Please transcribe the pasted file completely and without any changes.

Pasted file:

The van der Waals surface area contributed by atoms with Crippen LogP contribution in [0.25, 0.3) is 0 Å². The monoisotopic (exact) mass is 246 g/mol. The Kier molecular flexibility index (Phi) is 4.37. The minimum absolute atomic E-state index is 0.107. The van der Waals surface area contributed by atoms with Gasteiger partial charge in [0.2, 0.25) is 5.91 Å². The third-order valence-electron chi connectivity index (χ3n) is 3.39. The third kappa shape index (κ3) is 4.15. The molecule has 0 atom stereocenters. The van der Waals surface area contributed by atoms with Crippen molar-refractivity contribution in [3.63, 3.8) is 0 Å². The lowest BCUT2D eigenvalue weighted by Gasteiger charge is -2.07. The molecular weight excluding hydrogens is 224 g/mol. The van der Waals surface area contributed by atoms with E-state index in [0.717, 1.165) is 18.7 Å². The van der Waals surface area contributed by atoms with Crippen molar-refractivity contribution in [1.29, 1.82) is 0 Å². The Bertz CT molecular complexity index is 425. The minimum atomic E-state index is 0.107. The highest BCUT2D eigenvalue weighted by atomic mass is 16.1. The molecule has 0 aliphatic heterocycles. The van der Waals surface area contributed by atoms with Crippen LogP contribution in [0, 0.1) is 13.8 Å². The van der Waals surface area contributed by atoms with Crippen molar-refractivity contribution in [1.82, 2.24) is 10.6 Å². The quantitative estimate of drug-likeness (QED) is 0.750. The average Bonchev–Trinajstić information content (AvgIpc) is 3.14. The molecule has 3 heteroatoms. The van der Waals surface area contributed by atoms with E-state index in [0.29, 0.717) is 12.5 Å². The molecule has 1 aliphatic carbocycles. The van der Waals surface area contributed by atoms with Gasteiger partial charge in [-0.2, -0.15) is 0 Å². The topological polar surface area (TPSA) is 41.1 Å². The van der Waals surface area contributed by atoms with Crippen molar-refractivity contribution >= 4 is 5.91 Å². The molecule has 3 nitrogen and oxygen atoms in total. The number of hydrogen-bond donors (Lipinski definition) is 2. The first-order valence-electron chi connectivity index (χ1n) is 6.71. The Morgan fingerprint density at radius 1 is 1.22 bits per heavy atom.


The van der Waals surface area contributed by atoms with Crippen LogP contribution in [0.25, 0.3) is 0 Å². The monoisotopic (exact) mass is 246 g/mol. The Kier molecular flexibility index (Phi) is 4.37. The minimum absolute atomic E-state index is 0.107. The van der Waals surface area contributed by atoms with Gasteiger partial charge in [0.2, 0.25) is 5.91 Å². The third-order valence-electron chi connectivity index (χ3n) is 3.39. The third kappa shape index (κ3) is 4.15. The molecule has 0 atom stereocenters. The van der Waals surface area contributed by atoms with Crippen molar-refractivity contribution in [3.63, 3.8) is 0 Å². The lowest BCUT2D eigenvalue weighted by Gasteiger charge is -2.07. The molecular weight excluding hydrogens is 224 g/mol. The van der Waals surface area contributed by atoms with E-state index in [0.717, 1.165) is 18.7 Å². The van der Waals surface area contributed by atoms with Crippen molar-refractivity contribution in [1.29, 1.82) is 0 Å². The Bertz CT molecular complexity index is 425. The minimum atomic E-state index is 0.107. The highest BCUT2D eigenvalue weighted by atomic mass is 16.1. The molecule has 0 aliphatic heterocycles. The van der Waals surface area contributed by atoms with Crippen LogP contribution in [0, 0.1) is 13.8 Å². The van der Waals surface area contributed by atoms with Crippen molar-refractivity contribution in [1.82, 2.24) is 10.6 Å². The quantitative estimate of drug-likeness (QED) is 0.750. The average Bonchev–Trinajstić information content (AvgIpc) is 3.14. The molecule has 3 heteroatoms. The van der Waals surface area contributed by atoms with E-state index in [0.29, 0.717) is 12.5 Å². The molecule has 1 aliphatic carbocycles. The van der Waals surface area contributed by atoms with Gasteiger partial charge in [-0.2, -0.15) is 0 Å². The topological polar surface area (TPSA) is 41.1 Å². The van der Waals surface area contributed by atoms with Crippen molar-refractivity contribution >= 4 is 5.91 Å². The molecule has 3 nitrogen and oxygen atoms in total. The number of hydrogen-bond donors (Lipinski definition) is 2. The first-order valence-electron chi connectivity index (χ1n) is 6.71. The Morgan fingerprint density at radius 1 is 1.22 bits per heavy atom.